Breast density varies significantly by age

By Kate Madden Yee, staff writer

May 28, 2012 -- Focusing too much on breast density in determining when women should begin breast cancer screening can be misguided, according to researchers in Philadelphia. They found that breast density variation can defy conventional wisdom -- namely, that only younger women have dense breast tissue.

In research presented at the recent American Roentgen Ray Society (ARRS) meeting in Vancouver, a group from Albert Einstein Medical Center cautioned that although there is an inverse relationship between patient age and breast density, with density decreasing as women age, there remains significant variation in breast density across all ages. Large percentages of young women have less dense breast parenchyma, while significant numbers of older women have denser breasts.

"There has been an assumption in the radiology world that breast tissue becomes less dense over time; however, there is almost no literature in radiology to support this," lead author Dr. Debra Somers Copit, director of breast imaging at Albert Einstein, told

She said that identifying the percentage of women with dense breasts at different age groups was the primary aim of the study. A secondary goal was to address whether or not women in their 40s had dense breast tissue.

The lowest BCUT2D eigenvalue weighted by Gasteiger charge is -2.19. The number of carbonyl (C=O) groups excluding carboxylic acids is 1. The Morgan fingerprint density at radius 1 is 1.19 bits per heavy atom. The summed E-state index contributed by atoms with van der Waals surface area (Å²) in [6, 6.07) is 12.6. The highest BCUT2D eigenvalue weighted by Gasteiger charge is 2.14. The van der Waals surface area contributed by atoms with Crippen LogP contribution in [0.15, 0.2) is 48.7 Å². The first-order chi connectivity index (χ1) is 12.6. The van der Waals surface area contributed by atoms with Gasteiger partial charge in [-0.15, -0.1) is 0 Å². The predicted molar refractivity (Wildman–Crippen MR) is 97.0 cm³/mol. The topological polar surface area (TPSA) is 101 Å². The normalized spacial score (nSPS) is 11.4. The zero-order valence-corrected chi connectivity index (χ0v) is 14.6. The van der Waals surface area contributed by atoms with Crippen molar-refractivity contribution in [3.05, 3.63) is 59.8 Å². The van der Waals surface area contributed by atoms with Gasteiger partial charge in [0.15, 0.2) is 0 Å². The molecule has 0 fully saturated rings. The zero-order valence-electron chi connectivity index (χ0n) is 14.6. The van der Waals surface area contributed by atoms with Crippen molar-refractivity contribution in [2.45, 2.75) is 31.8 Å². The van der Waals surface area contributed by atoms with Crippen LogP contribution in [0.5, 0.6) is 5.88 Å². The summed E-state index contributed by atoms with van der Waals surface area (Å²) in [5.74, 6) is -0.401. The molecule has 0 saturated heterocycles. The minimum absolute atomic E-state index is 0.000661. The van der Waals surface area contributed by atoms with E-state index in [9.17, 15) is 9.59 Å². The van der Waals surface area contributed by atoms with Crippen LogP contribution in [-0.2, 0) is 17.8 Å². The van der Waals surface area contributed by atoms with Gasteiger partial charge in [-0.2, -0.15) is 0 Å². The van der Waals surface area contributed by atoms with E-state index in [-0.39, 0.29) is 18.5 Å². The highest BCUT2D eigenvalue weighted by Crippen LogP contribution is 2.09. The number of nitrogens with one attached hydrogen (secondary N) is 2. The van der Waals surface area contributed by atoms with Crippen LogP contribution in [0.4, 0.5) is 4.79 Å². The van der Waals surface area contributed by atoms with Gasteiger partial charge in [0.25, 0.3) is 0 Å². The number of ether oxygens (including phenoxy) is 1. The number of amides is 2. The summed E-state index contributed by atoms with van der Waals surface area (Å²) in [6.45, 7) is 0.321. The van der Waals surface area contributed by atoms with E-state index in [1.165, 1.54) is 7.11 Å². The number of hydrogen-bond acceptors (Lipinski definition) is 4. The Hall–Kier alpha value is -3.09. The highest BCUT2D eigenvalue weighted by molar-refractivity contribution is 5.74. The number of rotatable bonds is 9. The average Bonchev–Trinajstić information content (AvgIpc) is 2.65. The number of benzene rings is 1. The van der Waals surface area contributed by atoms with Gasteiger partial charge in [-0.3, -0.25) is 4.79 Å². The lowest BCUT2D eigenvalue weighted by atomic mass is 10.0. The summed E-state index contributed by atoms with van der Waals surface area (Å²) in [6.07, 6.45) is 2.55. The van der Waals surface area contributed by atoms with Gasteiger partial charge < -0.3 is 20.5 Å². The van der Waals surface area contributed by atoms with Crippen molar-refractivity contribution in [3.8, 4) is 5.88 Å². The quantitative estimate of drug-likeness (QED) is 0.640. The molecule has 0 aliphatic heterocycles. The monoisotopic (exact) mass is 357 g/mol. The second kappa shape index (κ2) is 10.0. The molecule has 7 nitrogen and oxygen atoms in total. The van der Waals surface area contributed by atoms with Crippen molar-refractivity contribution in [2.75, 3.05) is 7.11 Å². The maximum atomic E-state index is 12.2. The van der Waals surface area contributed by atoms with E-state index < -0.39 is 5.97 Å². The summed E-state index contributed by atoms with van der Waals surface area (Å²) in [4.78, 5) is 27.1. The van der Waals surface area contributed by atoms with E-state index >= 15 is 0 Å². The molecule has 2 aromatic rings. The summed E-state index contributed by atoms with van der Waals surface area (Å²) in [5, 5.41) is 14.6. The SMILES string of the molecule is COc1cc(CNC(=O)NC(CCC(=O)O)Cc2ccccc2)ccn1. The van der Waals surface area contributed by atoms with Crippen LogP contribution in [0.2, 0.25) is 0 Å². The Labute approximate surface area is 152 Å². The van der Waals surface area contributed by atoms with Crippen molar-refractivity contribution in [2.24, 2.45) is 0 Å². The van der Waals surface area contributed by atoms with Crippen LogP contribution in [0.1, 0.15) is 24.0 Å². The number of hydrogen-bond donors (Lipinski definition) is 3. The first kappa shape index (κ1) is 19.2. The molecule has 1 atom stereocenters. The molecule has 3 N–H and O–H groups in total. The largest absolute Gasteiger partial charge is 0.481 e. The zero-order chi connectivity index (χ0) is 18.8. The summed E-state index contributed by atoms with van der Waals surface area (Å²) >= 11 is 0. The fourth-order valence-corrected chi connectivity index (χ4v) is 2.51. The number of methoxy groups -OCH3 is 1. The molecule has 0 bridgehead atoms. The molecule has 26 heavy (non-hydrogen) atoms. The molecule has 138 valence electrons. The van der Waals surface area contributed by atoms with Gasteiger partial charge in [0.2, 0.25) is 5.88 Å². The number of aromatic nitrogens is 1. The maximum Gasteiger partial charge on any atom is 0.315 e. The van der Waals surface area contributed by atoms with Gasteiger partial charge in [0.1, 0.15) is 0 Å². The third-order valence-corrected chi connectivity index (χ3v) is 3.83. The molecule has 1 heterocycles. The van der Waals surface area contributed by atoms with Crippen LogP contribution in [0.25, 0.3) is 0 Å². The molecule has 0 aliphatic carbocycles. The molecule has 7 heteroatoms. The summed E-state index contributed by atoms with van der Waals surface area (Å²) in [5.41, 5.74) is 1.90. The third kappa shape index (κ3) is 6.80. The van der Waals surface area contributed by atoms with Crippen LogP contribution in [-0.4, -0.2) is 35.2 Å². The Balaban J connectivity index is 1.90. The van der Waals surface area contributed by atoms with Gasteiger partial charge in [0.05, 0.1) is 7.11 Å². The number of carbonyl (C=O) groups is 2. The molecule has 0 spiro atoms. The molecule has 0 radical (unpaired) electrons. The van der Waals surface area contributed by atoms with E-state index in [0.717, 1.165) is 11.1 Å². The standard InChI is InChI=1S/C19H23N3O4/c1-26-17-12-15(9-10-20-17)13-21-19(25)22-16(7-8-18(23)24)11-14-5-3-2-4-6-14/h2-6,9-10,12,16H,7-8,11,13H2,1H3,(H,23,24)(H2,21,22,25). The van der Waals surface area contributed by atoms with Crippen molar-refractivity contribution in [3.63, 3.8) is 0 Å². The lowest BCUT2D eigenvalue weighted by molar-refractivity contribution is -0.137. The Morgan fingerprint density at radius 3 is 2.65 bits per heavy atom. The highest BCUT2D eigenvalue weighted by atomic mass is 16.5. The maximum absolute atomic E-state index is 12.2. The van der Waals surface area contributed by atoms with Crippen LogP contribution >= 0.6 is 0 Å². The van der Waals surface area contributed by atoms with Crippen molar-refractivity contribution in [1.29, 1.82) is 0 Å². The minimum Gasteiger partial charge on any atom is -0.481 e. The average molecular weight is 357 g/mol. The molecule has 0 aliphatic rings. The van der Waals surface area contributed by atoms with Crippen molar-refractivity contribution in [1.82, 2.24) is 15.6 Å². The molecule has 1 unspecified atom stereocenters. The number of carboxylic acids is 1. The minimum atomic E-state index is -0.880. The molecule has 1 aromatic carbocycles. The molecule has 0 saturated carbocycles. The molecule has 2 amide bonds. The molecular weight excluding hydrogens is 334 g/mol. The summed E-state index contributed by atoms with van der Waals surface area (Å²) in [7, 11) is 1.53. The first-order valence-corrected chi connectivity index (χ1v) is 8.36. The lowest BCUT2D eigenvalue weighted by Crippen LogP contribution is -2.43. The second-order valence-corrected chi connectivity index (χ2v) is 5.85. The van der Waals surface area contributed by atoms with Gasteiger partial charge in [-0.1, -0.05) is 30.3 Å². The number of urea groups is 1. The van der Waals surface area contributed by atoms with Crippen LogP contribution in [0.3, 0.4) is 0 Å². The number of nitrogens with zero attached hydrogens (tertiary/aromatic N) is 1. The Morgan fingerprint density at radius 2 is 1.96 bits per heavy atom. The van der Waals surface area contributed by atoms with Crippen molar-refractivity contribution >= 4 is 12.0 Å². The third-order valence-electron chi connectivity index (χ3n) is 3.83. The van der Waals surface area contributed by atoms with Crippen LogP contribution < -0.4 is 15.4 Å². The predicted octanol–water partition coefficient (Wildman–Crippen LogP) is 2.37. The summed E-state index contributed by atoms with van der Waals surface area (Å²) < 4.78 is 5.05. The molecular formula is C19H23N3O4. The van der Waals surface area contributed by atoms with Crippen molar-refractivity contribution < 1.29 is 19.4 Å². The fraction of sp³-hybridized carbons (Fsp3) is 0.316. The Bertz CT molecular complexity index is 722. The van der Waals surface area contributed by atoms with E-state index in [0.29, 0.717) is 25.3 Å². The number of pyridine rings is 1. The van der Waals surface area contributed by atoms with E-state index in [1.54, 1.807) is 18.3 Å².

Some organizations have used the argument that women in their 40s have dense tissue as the basis for recommendations that mammography shouldn't be utilized in this age group, Copit said. Her team's study undercuts this argument, showing that a large percentage of younger women do not have dense tissue.

"Deciding when a woman should start breast cancer screening can't be based on tissue type," Copit said.

Copit and colleagues performed a retrospective review of screening mammography reports from January 1, 2006, to December 31, 2010. The researchers excluded repeat studies on the same patient, and they identified patient age and mammographic density through the reports in the hospital RIS, with parenchymal density categorized according to BI-RADS lexicon. Copit's group then used a general linear model to assess the relationship of breast density and age.

A total of 80,470 screening mammography reports were identified in women between the ages of 21 and 97 years, with 34,797 reports included in the study after excluding repeat exams. From this subset, Copit and colleagues found that mammographic parenchymal density did, indeed, decrease with increasing patient age.

"We found that, yes, the density of breast tissue does tend to decrease over time," Copit told "But we also found that there are at least 40% of women in their 40s and 50s who have fatty or fibroglandular breast tissue, while about the same percentage of women in their 70s and 80s have dense tissue."

Therefore, screening decisions shouldn't necessarily be linked to breast tissue density, Copit's team concluded.

"Women should be screened at all ages, and there are studies to back that up," she said. "We just can't use breast density to argue against screening."

Copyright © 2012

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